Mutual Funds

Your Fund Portfolio

Parvatha Vardhini C | Updated on January 09, 2018

I am 36. For saving purposes, I opened a PPF account with monthly payment of ₹3,000 about two months back. I have also started buying one gram of gold every month from a reputed jeweller in Chennai. Besides, I plan to invest around ₹20,000 per month via SIPs.

I have the following questions: The market is currently at all-time highs. Can I start SIPs now or should I start when the market is down? I am thinking of investing in Franklin high growth companies (Direct plan), but for this, the minimum amount seems to be ₹5,000. Is it ok to invest ₹5,000 in this every month ? I am looking to continue investing for 15 years, so that I can fund the buying of a house then. Kindly guide me.

Kesavan A

It is good that you are spreading your investments across asset classes — debt (PPF), gold and equities (mutual funds). With tax break for initial investment, tax free returns and sovereign guarantee, the PPF is still among the safest instruments for long-term savings, though interest rates on post office savings schemes now fluctuate every three months.

As far as gold goes, if benefiting from the movement in gold prices is your only objective, you need not buy physical gold for the same. Sovereign gold bonds issued by the government from time to time are a good option. Gold ETF (exchanged-traded funds), which you can invest in through a demat account (like shares), is another. Some mutual fund houses offer SIPs in funds that invest in gold ETFs as well.

Coming to equities, ideally, one should make an equity investment when the market is at rock-bottom or exit when it is at a peak. But what is rock-bottom and what is peak is often visible only in hindsight.

SIPs help overcome this disadvantage by helping you put in regular sums of money at different levels of the market. With the fixed sum you put in at regular intervals, you automatically purchase more units of a fund when market is falling and less when the market is soaring. Thus your costs get averaged out.

Hence, anytime is a good time to start SIPs if you have a long-term investment horizon beginning with at least 5-7 years. Of course, these arguments work fine only if the funds you choose have a good track record.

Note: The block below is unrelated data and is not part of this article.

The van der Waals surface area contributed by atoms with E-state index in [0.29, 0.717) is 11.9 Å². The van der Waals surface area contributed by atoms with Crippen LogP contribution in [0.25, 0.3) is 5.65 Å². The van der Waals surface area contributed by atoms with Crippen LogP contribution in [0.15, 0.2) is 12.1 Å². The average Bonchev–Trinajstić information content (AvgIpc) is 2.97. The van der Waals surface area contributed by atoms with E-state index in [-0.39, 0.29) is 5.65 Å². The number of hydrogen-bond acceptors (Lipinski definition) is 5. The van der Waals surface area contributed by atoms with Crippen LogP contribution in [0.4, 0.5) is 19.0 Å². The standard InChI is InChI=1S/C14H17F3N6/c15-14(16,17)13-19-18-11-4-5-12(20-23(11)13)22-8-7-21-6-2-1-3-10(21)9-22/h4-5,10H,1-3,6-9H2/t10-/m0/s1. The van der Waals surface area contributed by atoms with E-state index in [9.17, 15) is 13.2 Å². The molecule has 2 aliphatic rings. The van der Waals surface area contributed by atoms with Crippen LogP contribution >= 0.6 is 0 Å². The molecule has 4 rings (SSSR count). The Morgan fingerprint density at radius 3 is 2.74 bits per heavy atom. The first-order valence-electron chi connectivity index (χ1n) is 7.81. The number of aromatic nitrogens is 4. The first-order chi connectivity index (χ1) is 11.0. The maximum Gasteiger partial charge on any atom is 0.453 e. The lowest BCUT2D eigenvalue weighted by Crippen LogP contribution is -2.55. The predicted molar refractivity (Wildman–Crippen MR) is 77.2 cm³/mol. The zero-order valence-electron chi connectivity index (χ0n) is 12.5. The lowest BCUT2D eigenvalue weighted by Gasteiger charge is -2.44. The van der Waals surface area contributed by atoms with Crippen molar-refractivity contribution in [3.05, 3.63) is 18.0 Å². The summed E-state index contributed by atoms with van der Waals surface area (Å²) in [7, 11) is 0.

You have stated that you want to invest ₹20,000 through SIPs every month with the objective of funding a home purchase 15 years later. If you invest this sum every month for 15 years and it gives an annual return of 12 per cent over this period, you will end up with a corpus of about ₹1 crore.

This looks good enough to buy a house, given today’s terms. But do keep in mind that the value of money changes with time. To bridge a shortfall, your other investments such as PPF, gold etc. may help. You can also invest more over the years.

As far as the funds go, Franklin High Growth Companies is a good choice. Since you are a beginner to mutual fund investing, take the traditional route rather than go through direct plans.

The minimum investment for SIP in both cases is only ₹500 and not ₹5,000, which is the minimum for lumpsum investment. For ₹20,000 you can have at least five to six funds in your portfolio.

Divide the sum as follows: Invest ₹4,000 each in Aditya Birla Sun Life Frontline Equity, SBI Bluechip and Quantum Long-Term Equity. These funds invest predominantly in less risky large-cap stocks. You can also put ₹2,000 in HDFC Balanced — an equity oriented balanced fund, investing at least 65 per cent in equities and 35 per cent in debt.

By virtue of less allocation to equities, these funds help contain losses better in falling markets. The remaining ₹4,000 can be equally divided as ₹2,000 each in Franklin High Growth Companies and ICICI Pru Value Discovery which are tilted either towards large-cap stocks or towards mid- and small-cap stocks according to market conditions. These are, hence, multi-cap funds.

As per this allocation, 70 per cent of your portfolio is in the moderate risk category (large-cap funds and balanced funds) and the remaining is in slightly higher risk category (multi-cap funds).

Given that you are a first-time investor and have a 15-year time horizon, this allocation seems ideal. However, monitor the funds and replace them if their performance vis-à-vis benchmark and peers slips for a prolonged period.

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Published on August 27, 2017

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